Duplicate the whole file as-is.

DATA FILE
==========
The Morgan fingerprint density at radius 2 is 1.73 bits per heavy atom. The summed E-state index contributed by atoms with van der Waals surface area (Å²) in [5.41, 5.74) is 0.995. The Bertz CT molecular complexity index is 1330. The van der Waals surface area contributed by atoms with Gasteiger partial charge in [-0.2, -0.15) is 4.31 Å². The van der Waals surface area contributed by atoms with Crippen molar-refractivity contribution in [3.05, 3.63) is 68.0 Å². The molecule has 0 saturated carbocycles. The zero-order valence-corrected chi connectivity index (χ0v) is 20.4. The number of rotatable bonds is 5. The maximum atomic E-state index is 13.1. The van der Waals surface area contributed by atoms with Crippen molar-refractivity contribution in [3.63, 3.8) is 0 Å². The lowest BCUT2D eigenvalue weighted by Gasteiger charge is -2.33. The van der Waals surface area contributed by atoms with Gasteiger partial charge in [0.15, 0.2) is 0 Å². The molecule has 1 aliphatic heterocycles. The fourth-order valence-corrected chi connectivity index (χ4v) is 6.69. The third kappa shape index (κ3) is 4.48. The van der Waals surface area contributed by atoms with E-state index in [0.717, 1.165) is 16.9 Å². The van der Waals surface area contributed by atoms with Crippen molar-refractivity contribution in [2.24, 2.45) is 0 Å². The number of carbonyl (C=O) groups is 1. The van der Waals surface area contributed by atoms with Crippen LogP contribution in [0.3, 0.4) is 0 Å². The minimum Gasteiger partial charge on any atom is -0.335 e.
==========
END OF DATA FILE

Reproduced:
The Morgan fingerprint density at radius 2 is 1.73 bits per heavy atom. The summed E-state index contributed by atoms with van der Waals surface area (Å²) in [5.41, 5.74) is 0.995. The Bertz CT molecular complexity index is 1330. The van der Waals surface area contributed by atoms with Gasteiger partial charge in [-0.2, -0.15) is 4.31 Å². The van der Waals surface area contributed by atoms with Crippen molar-refractivity contribution in [3.05, 3.63) is 68.0 Å². The molecule has 0 saturated carbocycles. The zero-order valence-corrected chi connectivity index (χ0v) is 20.4. The number of rotatable bonds is 5. The maximum atomic E-state index is 13.1. The van der Waals surface area contributed by atoms with Crippen molar-refractivity contribution in [3.63, 3.8) is 0 Å². The lowest BCUT2D eigenvalue weighted by Gasteiger charge is -2.33. The van der Waals surface area contributed by atoms with Gasteiger partial charge in [0.15, 0.2) is 0 Å². The molecule has 1 aliphatic heterocycles. The fourth-order valence-corrected chi connectivity index (χ4v) is 6.69. The third kappa shape index (κ3) is 4.48. The van der Waals surface area contributed by atoms with E-state index in [0.717, 1.165) is 16.9 Å². The van der Waals surface area contributed by atoms with Crippen molar-refractivity contribution in [2.24, 2.45) is 0 Å². The number of carbonyl (C=O) groups is 1. The van der Waals surface area contributed by atoms with Crippen LogP contribution in [0.3, 0.4) is 0 Å². The minimum Gasteiger partial charge on any atom is -0.335 e.